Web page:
US President Donald Trump's closing argument in the 2018 Midterms campaign was all about fear.
The fear that a caravan of migrants coming up from Central America was so dangerous that it warranted the deployment of thousands of troops.
He even suggested there were terrorists in it.
None of this was backed up by the facts. But Republicans bought it anyway.
A new Monmouth University poll shows that nearly three-fourths (72 per cent) of Republicans regard the caravan, which still has yet to arrive, as a threat to the United States. More than half (54 per cent) regard it as a "major" threat.
But the full extent of the GOP's embrace Trump's fearmongering came in a later question.
Monmouth asked whether people believed that there were terrorists in the caravan - a suggestion that Trump made and then admitted he had no real evidence of.
Despite Trump seeming to back off it, 47 per cent of Republicans believe there are terrorists in the caravan.
And when pressed, another 16 per cent suggest it was more likely than not.
That's nearly two-thirds of Republicans who think the caravan includes terrorists seeking to do the US harm.
On October 22, Trump tweeted: "Sadly, it looks like Mexico's Police and Military are unable to stop the Caravan heading to the Southern Border of the United States. Criminals and unknown Middle Easterners are mixed in. I have alerted Border Patrol and Military that this is a National Emergy. Must change laws!"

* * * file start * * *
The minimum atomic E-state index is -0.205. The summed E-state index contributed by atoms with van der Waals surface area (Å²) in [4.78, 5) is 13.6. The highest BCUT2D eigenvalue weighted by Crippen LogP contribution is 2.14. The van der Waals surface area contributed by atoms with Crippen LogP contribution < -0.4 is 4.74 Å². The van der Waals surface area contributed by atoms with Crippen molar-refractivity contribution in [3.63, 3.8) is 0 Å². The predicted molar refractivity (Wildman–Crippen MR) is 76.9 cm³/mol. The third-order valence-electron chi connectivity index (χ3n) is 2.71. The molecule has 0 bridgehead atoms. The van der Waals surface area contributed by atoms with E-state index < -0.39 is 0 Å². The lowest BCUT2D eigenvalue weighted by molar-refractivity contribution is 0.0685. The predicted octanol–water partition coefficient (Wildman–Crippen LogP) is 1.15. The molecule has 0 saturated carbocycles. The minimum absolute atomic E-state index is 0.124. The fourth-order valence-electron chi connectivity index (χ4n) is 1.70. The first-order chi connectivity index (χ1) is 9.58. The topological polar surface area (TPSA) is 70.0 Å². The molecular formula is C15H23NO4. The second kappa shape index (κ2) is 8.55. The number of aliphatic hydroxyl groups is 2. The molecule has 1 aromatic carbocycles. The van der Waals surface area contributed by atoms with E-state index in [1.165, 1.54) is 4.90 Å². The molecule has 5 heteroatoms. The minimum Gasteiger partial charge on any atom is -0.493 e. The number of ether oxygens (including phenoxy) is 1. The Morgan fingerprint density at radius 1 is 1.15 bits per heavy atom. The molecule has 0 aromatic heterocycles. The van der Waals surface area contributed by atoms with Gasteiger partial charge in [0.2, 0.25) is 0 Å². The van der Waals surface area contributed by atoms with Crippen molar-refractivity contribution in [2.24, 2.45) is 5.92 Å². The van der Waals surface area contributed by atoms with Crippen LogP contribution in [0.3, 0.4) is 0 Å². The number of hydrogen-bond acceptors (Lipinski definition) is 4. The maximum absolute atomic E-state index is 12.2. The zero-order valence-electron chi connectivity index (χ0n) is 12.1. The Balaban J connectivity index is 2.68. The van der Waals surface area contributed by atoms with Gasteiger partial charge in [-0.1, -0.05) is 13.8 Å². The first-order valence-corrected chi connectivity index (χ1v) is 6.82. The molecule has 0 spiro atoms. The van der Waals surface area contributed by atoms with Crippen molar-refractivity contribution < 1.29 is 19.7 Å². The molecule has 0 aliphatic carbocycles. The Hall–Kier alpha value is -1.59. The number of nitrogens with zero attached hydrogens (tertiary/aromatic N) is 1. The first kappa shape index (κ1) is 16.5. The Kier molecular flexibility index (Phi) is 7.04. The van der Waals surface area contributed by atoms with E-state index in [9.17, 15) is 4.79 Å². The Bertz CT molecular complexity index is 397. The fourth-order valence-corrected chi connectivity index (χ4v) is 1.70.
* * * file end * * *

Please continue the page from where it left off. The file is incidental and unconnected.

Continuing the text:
There is simply no evidence for this, and the evidence the Administration has pointed to actually paints the opposite picture.
When asked late in the 2018 election campabout Trump's claim, Vice-President Mike Pence alleged that, "In the last fiscal year, we apprehended more than 10 terrorists or suspected terrorists per day at our Southern border."
That was false. In fact, the Department of Homeland Security says 10 suspected terrorists are denied entry to the United States at all ports of entry - not just the Southern border.
The State Department said in mid-2017 that there was "no credible information that any member of a terrorist group has travelled through Mexico to gain access to the United States".
Anonymous administration officials have said Trump's suggestion is baseless. And the last caravan included few illegal border-crossers; most legally requested asylum.
Shortly after Pence's comments, Trump himself seemed to admit he was just speculating - that the vast resources at his disposal as president had never actually substantiated his claim.
"They could very well be," Trump said of terrorists in the caravan. "There's no proof of anything. There's no proof of anything. But they could very well be."
Here's the thing that might get lost in all of this: Trump never actually said there were terrorists in the caravan.
All he had to do was suggest it was possible, and now nearly two-thirds of Republicans believe it.
Trump's tweet above makes reference to "unknown Middle Easterners" in the caravan.
He planted that seed knowing it would be interpreted as potential terrorists.
That's how Pence seemed to take it and how journalists had to take it. By the time Trump admitted he had no actual evidence, that seed had germinated.
This is how Trump spreads conspiracy theories: By saying something that is difficult to disprove and may carry a whiff of truth, but which points a blinking red arrow at what Trump is really trying to say.
Often that blinking red arrow points at something Republicans are anxious to believe - in this case, that migrants can be dangerous.
Even when the media fact check it and Trump admits he's spewing baseless allegations, it's too late. And in many ways, the fact-checking only makes Trump's followers more likely to buy into his innuendo.
It seemed to have the desired impact on the 2018 election - at least in red-state Senate races - but it's a hell of a way to do business as a government.